Classic 80s buddy comedy about two travelers whose paths keep crossing during a chaotic thanksgiving trip home. Just one of the those films you could watch over and over without getting tired of the jokes and situations they have to go through. Steve Martin is excellent but John Candy does the impossible and out-acts him with his unique, annoying yet lovable character Del. He'll never be forgotten for this performance. Highly quotable and with a sweet melancholic touch in the end, this is a real feel good movie. They just don't make such films anymore. Easily one of the funniest flicks ever, I can't think of one film from the last 10 years that could even get close.

Jens S.
Jens S.

Super Reviewer

Steve Martin had no reason to panic...until John Candy came along. Good Comedy! Steve Martin and John Candy don't just act; they embody themselves so deeply in their characters that it almost sets a standard for how comedic pairings should be. Planes... is a heart warming film about family, friendship and good will towards men. It is also a wickedly funny movie and it will stand the test of time and I think in 30 or 40 years from now, it may be looked upon as Hughes best film. Candy and Martin are wonderful in here and it is really a treat to watch them work together. All that Neal Page wants to do is to get home for Thanksgiving. His flight has been cancelled due to bad weather, so he decides on other means of transport. As well as bad luck, Neal is blessed with the presence of Del Griffith, Shower Curtain Ring Salesman and all-around blabbermouth, who is never short of advice, conversation, bad jokes, or company. And when he decides that he is going the same direction as Neal....

Manu Gino
Manu Gino

Super Reviewer


Del: You wanna hurt me? Go right ahead if it makes you feel any better. I'm an easy target. Yeah, you're right, I talk too much. I also listen too much. I could be a cold-hearted cynic like you... but I don't like to hurt people's feelings. Well, you think what you want about me; I'm not changing. I like... I like me. My wife likes me. My customers like me. 'Cause I'm the real article. What you see is what you get.  "What he really wanted was to spend Thanksgiving with his family. What he got was three days with the turkey." In ways, Planes, Trains, and Automobiles was exactly what I thought it would be; extremely hilarious, with some solid dialogue, weird situations, and slapstick humor. In other ways, it wasn't at all like I thought it would be, mainly because of a heart warming ending, which was actually really well done. Combining what I expected and what I didn't together, this film was better than I could have imagined. It doesn't only work because of one or two reasons, but numerous ones.  Neal is New York for meeting two days before Thanksgiving and expects to make it back to Chicago on the 6 pm flight. When that winds up being delayed and then re-routed to Wichita, Kansas, he his in for the trip of a life time. The whole way, he has Del with him and that only makes matters worse for Neal. Del is one of those guys who never shuts up and spends the entire runtime driving Neal crazy. The story sees the two travel half way across the country, then halfway across again to get home. Along the way, they get into weird situation after weird situation. Will Neal get home in time for Thanksgiving? A major reason this film works so well is the comedic brilliance of Steve Martin and John Candy. They are both doing some of the best work of their careers together here. Their screen presence is brilliant and they're so in synch with one another.  This is one of my new favorite John Hughes movies too. It's right up there with The Breakfast Club.  It's easy to see why Planes, Trains, and Automobiles is such a beloved classic. It's beyond funny, it's smart while being stupid at the same time, and it has a heart that few comedies like this do. It seems like a movie in the hands of someone else, would have just been mean spirited. But it isn't. Through everything that happens to these two characters, there's always a sense of "feel good" spirit radiating from every inch of the film. It's a must, must see.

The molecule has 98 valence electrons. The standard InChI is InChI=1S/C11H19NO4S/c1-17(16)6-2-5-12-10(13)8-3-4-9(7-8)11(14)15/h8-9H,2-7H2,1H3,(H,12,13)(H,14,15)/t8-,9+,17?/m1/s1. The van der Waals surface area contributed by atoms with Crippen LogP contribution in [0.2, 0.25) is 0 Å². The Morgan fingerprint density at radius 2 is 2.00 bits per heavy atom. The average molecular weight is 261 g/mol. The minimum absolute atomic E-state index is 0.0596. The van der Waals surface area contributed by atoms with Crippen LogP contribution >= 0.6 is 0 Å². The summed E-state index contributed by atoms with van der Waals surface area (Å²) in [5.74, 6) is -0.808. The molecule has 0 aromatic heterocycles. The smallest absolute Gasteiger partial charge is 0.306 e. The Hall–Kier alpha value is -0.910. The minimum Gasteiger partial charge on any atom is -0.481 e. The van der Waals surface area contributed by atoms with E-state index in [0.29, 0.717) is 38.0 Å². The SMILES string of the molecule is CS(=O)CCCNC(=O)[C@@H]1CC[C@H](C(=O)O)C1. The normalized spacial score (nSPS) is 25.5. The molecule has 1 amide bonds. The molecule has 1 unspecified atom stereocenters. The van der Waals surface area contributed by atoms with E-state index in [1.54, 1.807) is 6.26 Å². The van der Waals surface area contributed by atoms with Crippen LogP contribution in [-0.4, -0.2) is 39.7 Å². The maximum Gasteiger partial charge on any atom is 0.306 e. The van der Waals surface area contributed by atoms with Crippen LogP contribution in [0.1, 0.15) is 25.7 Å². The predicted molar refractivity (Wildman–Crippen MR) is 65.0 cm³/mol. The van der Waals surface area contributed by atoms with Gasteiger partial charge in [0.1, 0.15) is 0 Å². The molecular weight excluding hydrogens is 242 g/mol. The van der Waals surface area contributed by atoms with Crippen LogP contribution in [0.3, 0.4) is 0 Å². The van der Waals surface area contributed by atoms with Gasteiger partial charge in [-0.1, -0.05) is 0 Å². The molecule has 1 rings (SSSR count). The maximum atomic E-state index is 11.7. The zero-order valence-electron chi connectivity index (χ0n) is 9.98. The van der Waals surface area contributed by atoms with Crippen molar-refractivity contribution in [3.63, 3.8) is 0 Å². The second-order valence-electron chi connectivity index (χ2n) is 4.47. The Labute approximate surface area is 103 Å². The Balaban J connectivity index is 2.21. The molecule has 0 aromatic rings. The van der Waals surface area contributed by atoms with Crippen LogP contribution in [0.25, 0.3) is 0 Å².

Melvin White
Melvin White

Super Reviewer